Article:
1 Peter 2:23 When he was abused, he did not return abuse; when he suffered, he did not threaten; but he entrusted himself to the One who judges justly.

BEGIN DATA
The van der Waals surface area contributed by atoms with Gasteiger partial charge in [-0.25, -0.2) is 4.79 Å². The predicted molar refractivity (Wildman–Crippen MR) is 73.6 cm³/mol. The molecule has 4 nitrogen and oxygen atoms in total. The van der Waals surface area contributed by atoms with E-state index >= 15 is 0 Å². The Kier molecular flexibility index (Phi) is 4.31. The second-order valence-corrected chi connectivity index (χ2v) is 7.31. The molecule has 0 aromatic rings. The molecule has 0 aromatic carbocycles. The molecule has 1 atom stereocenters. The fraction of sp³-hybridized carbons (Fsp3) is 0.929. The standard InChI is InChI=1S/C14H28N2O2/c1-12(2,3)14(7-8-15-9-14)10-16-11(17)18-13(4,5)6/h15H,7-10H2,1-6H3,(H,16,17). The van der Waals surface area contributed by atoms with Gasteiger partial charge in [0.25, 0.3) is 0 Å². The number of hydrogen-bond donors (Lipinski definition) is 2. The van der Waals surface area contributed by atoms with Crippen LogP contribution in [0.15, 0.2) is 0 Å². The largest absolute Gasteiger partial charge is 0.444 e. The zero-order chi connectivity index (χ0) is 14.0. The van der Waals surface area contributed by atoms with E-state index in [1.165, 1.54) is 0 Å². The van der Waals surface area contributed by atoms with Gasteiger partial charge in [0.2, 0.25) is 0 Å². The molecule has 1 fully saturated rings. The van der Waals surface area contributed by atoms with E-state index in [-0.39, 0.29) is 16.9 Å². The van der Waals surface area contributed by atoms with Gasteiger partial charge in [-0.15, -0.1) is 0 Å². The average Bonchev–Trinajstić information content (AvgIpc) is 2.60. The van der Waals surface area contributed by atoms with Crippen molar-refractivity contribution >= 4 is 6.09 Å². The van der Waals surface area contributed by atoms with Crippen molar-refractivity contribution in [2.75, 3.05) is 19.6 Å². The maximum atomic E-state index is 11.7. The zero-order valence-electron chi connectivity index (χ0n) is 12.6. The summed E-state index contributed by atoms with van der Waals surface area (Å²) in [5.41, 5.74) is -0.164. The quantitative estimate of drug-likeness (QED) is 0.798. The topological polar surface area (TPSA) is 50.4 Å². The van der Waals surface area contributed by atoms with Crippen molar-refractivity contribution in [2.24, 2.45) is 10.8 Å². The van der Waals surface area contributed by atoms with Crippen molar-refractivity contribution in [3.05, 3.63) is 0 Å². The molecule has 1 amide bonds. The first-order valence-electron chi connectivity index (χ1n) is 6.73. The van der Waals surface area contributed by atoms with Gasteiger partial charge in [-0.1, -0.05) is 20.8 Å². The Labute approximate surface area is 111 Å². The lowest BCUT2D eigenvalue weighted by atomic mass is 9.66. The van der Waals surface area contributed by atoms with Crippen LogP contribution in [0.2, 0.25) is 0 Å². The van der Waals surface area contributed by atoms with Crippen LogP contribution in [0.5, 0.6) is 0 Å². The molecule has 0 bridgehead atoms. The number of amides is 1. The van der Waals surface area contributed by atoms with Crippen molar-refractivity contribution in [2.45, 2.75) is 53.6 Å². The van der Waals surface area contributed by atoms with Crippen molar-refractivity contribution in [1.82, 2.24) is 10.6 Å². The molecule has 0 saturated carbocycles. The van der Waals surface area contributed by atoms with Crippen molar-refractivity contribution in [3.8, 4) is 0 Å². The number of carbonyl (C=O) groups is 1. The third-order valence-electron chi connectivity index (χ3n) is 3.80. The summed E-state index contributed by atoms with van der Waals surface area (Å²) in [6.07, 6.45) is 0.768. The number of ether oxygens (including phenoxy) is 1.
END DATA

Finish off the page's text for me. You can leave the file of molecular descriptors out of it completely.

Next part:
Restorative justice cannot manufacture repentance and forgiveness. But by placing a concern for the healing of hurts, the renewal of relationships, and the re-creation of community at the heart of its agenda, it makes room for the miracle of forgiveness to occur and for a new future to dawn. Nothing could be more compatible with the message of the New Testament than this. For without diminishing the reality of evil, without denying the culpability of those who commit crime or minimizing the pain of those who suffer at their hands, and without dispensing with punishment as a mechanism for constraining evil and promoting change, the New Testament looks beyond retribution to a vision of justice that is finally satisfied only by the defeat of evil and the healing of its victims, by the repentance of sinners and the forgiveness of their sins, by the restoration of peace and the renewal of hope – a justice that manifests God’s redemptive work of making all things new.Chris Marshall, Beyond Retribution: A New Testament Vision for Justice, Crime, and Punishment (Eerdmans, 2001) pg. 284